Hey fungi enthusiasts! If you’re looking for something truly stange & spooky to check out this Halloween season (and I know you are) then look no further- It’s time to take a trip of the sea shores of Japan to an uncharted incredibly creepy deserted island in 1963’s psychotronic horror: Mantango! I’m going to admit I haven’t really explored a lot of 1960s horror especially from Japan. However I’m a huge sucker for “stranded on an island” movie concepts and this one looked like it hit all the right beats from the trailer I saw. Essentially it’s like a demented episode of Gilligan’s island and much of the movie actually does actually kinda feel just like it, in all the best ways.
Visionary director Ishiro Honda paints an incredibly atmospheric nightmare landscape on the open sea, with a band of tourists on a fancy yacht who find themselves in the midst of a violent sea storm. Tired and hungry they take refuge on on a mysterious exotic tropical island infested with strange colorful mushrooms. There’s something extremely unsettling yet whimsical about the whole endeavor as the crew struggles to get along and and also find food that’s safe to eat there.
The most of the characters here I found to be a bit on the bland side, but it really doesn’t matter much because the beautiful bizarre portrait on display here of the island itself ends up as the true star of the entire show. The quietness of the foggy remote island lends much to the impending dread in the thick air as soon our cast of characters find themselves with hungry bellies, drawn to consume the beautiful fungi. It’s like they’ve spent the week in the garden of Adam-and-Eve but instead of colorful fruits instead enticed by mind altering fungus!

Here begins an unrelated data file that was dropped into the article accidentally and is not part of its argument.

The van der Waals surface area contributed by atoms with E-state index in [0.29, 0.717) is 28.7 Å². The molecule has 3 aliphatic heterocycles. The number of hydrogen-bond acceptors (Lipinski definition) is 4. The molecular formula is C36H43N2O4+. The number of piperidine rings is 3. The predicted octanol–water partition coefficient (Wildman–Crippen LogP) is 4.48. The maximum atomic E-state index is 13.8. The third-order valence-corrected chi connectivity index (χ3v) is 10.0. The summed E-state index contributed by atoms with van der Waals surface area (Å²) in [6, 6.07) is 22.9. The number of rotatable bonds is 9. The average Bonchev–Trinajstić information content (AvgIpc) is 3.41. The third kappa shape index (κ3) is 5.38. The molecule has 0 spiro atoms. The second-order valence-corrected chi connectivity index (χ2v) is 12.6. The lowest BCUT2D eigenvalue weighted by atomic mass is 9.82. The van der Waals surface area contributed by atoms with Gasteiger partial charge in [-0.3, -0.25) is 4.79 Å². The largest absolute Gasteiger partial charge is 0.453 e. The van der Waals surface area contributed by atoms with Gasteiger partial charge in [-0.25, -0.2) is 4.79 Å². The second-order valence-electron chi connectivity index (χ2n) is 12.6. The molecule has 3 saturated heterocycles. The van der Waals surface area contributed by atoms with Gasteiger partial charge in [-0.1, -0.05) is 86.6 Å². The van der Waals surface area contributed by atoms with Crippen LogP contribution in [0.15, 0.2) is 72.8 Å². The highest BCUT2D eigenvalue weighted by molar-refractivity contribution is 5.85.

Matango is somewhat of a slow burn, but it’s a really fun “trip” right from the get go. All of the set pieces from the on the ship and especially the island are truly a spectacle to behold. It really makes me miss real practical sets, as many of the movies now in the fantasy genre just resort to bad CGI green screen backdrops. Being made in 1963, everything has that special earthy but put together carefully by hand look to it of that era, looking like some high budget theme park attraction, blanketed in roaming fogs.
There’s also some some legitimately creepy visuals to behold, every bit of Matango’s landscape looks like at any moment could come alive and grab you. As the tourists become more restless and frustrated it’s clear something sinister has taken hold of their psyche. And while the movie secondary moniker is ‘Attack of the Mushroom People’ I would say that’s a bit of a stretch here. There’s really Not a helluva of a lot of “attacking” going on until maybe the movie’s final 10 minutes, but it’s definitely worth the wait once the mushroom people do arrive.
Even by today’s standards these creatures look quite incredible, feeling like something materilized from a strange fever dream. Matango has definitely peaked my interest in Japanese movies from this era, this is a cool little mind bending bit of eye candy that’s that is most definitely worth a watch this Halloween season if you’re in the mood for something truly unique! I got it on blu ray recently from Far East Flix!